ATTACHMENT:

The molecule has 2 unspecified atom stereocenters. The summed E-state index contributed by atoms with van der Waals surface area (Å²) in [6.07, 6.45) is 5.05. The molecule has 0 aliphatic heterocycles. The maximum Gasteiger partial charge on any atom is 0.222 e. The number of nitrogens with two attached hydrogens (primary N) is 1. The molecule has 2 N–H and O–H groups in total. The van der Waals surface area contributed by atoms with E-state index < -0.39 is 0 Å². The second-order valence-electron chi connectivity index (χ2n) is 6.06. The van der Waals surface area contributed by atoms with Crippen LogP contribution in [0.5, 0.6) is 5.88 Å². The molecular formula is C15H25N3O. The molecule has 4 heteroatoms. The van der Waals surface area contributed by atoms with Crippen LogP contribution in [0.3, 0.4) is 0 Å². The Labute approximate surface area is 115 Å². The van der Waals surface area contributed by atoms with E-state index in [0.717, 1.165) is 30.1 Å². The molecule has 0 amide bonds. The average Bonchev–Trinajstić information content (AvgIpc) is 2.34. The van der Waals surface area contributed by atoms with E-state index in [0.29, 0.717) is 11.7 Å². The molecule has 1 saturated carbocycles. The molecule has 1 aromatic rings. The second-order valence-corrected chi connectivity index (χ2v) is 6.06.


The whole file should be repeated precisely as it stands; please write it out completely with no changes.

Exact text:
The molecule has 2 unspecified atom stereocenters. The summed E-state index contributed by atoms with van der Waals surface area (Å²) in [6.07, 6.45) is 5.05. The molecule has 0 aliphatic heterocycles. The maximum Gasteiger partial charge on any atom is 0.222 e. The number of nitrogens with two attached hydrogens (primary N) is 1. The molecule has 2 N–H and O–H groups in total. The van der Waals surface area contributed by atoms with E-state index < -0.39 is 0 Å². The second-order valence-electron chi connectivity index (χ2n) is 6.06. The van der Waals surface area contributed by atoms with Crippen LogP contribution in [0.5, 0.6) is 5.88 Å². The molecular formula is C15H25N3O. The molecule has 4 heteroatoms. The van der Waals surface area contributed by atoms with Crippen LogP contribution in [0.3, 0.4) is 0 Å². The Labute approximate surface area is 115 Å². The van der Waals surface area contributed by atoms with E-state index in [0.717, 1.165) is 30.1 Å². The molecule has 0 amide bonds. The average Bonchev–Trinajstić information content (AvgIpc) is 2.34. The van der Waals surface area contributed by atoms with E-state index in [0.29, 0.717) is 11.7 Å². The molecule has 1 saturated carbocycles. The molecule has 1 aromatic rings. The second-order valence-corrected chi connectivity index (χ2v) is 6.06.